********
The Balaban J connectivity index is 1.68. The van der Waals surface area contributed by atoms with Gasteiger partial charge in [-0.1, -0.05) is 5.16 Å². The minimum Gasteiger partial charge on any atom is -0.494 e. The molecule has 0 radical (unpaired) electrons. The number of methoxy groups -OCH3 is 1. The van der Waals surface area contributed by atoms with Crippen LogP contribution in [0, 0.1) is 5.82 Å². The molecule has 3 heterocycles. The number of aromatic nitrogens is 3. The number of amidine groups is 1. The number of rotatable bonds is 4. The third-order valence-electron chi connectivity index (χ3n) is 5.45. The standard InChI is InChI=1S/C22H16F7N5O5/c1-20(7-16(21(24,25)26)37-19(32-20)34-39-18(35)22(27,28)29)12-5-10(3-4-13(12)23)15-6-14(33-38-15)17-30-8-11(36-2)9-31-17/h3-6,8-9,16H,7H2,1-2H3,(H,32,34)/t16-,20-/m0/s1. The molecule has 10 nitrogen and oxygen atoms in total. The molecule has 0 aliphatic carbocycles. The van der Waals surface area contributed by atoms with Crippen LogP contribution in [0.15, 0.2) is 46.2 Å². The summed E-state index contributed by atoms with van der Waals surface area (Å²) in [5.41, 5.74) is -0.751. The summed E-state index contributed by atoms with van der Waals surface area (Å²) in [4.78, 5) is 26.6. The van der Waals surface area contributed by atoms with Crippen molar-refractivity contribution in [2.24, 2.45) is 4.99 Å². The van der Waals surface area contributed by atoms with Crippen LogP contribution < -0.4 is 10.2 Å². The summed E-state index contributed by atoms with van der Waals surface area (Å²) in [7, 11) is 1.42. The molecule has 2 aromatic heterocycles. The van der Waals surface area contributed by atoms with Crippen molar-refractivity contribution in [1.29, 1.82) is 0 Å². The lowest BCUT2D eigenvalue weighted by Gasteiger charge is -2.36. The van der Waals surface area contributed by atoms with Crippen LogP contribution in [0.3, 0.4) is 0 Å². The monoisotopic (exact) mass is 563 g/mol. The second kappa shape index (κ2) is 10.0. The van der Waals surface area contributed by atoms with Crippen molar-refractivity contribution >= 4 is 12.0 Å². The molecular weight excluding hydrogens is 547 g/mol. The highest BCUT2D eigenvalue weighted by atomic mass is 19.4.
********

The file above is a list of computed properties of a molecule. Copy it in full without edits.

The Balaban J connectivity index is 1.68. The van der Waals surface area contributed by atoms with Gasteiger partial charge in [-0.1, -0.05) is 5.16 Å². The minimum Gasteiger partial charge on any atom is -0.494 e. The molecule has 0 radical (unpaired) electrons. The number of methoxy groups -OCH3 is 1. The van der Waals surface area contributed by atoms with Crippen LogP contribution in [0, 0.1) is 5.82 Å². The molecule has 3 heterocycles. The number of aromatic nitrogens is 3. The number of amidine groups is 1. The number of rotatable bonds is 4. The third-order valence-electron chi connectivity index (χ3n) is 5.45. The standard InChI is InChI=1S/C22H16F7N5O5/c1-20(7-16(21(24,25)26)37-19(32-20)34-39-18(35)22(27,28)29)12-5-10(3-4-13(12)23)15-6-14(33-38-15)17-30-8-11(36-2)9-31-17/h3-6,8-9,16H,7H2,1-2H3,(H,32,34)/t16-,20-/m0/s1. The molecule has 10 nitrogen and oxygen atoms in total. The molecule has 0 aliphatic carbocycles. The van der Waals surface area contributed by atoms with Crippen LogP contribution in [0.15, 0.2) is 46.2 Å². The summed E-state index contributed by atoms with van der Waals surface area (Å²) in [5.41, 5.74) is -0.751. The summed E-state index contributed by atoms with van der Waals surface area (Å²) in [4.78, 5) is 26.6. The van der Waals surface area contributed by atoms with Crippen molar-refractivity contribution in [2.24, 2.45) is 4.99 Å². The van der Waals surface area contributed by atoms with Crippen LogP contribution < -0.4 is 10.2 Å². The summed E-state index contributed by atoms with van der Waals surface area (Å²) in [7, 11) is 1.42. The molecule has 2 aromatic heterocycles. The van der Waals surface area contributed by atoms with Crippen molar-refractivity contribution in [1.29, 1.82) is 0 Å². The lowest BCUT2D eigenvalue weighted by Gasteiger charge is -2.36. The van der Waals surface area contributed by atoms with Crippen LogP contribution in [0.3, 0.4) is 0 Å². The monoisotopic (exact) mass is 563 g/mol. The second kappa shape index (κ2) is 10.0. The van der Waals surface area contributed by atoms with Crippen molar-refractivity contribution >= 4 is 12.0 Å². The molecular weight excluding hydrogens is 547 g/mol. The highest BCUT2D eigenvalue weighted by atomic mass is 19.4.